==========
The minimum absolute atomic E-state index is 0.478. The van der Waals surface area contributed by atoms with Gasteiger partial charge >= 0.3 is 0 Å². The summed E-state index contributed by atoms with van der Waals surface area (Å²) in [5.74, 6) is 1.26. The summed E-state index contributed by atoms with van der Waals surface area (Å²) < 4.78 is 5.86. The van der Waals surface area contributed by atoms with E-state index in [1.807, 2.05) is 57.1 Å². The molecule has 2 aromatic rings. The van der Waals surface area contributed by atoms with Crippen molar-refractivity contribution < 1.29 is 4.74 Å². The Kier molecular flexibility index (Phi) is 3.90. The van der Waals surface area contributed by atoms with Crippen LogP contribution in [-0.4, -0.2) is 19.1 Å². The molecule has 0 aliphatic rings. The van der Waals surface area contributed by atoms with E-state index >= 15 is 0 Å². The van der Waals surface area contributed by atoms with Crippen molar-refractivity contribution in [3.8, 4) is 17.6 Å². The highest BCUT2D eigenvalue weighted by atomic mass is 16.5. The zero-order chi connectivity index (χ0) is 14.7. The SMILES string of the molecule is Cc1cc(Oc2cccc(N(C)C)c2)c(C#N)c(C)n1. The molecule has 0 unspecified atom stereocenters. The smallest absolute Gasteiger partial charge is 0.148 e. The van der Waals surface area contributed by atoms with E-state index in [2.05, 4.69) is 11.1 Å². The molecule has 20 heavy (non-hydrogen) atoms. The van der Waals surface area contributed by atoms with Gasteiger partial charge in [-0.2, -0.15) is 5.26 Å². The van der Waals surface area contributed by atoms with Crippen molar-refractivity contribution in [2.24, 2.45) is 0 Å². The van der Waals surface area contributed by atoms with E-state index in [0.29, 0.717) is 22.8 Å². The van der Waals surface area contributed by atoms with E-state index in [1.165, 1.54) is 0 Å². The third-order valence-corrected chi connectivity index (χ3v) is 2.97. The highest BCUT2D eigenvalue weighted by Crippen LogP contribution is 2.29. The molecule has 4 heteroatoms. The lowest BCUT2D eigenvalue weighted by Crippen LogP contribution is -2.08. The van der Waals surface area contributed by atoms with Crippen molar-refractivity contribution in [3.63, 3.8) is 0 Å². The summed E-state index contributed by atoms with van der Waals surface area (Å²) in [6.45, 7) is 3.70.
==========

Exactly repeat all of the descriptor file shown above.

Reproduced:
The minimum absolute atomic E-state index is 0.478. The van der Waals surface area contributed by atoms with Gasteiger partial charge >= 0.3 is 0 Å². The summed E-state index contributed by atoms with van der Waals surface area (Å²) in [5.74, 6) is 1.26. The summed E-state index contributed by atoms with van der Waals surface area (Å²) < 4.78 is 5.86. The van der Waals surface area contributed by atoms with E-state index in [1.807, 2.05) is 57.1 Å². The molecule has 2 aromatic rings. The van der Waals surface area contributed by atoms with Crippen molar-refractivity contribution < 1.29 is 4.74 Å². The Kier molecular flexibility index (Phi) is 3.90. The van der Waals surface area contributed by atoms with Crippen LogP contribution in [-0.4, -0.2) is 19.1 Å². The molecule has 0 aliphatic rings. The van der Waals surface area contributed by atoms with E-state index >= 15 is 0 Å². The van der Waals surface area contributed by atoms with Crippen molar-refractivity contribution in [3.8, 4) is 17.6 Å². The highest BCUT2D eigenvalue weighted by atomic mass is 16.5. The zero-order chi connectivity index (χ0) is 14.7. The SMILES string of the molecule is Cc1cc(Oc2cccc(N(C)C)c2)c(C#N)c(C)n1. The molecule has 0 unspecified atom stereocenters. The smallest absolute Gasteiger partial charge is 0.148 e. The van der Waals surface area contributed by atoms with E-state index in [2.05, 4.69) is 11.1 Å². The molecule has 20 heavy (non-hydrogen) atoms. The van der Waals surface area contributed by atoms with Gasteiger partial charge in [-0.2, -0.15) is 5.26 Å². The van der Waals surface area contributed by atoms with Crippen molar-refractivity contribution in [2.24, 2.45) is 0 Å². The van der Waals surface area contributed by atoms with E-state index in [0.29, 0.717) is 22.8 Å². The van der Waals surface area contributed by atoms with E-state index in [1.165, 1.54) is 0 Å². The third-order valence-corrected chi connectivity index (χ3v) is 2.97. The highest BCUT2D eigenvalue weighted by Crippen LogP contribution is 2.29. The molecule has 4 heteroatoms. The lowest BCUT2D eigenvalue weighted by Crippen LogP contribution is -2.08. The van der Waals surface area contributed by atoms with Crippen molar-refractivity contribution in [3.63, 3.8) is 0 Å². The summed E-state index contributed by atoms with van der Waals surface area (Å²) in [6.45, 7) is 3.70.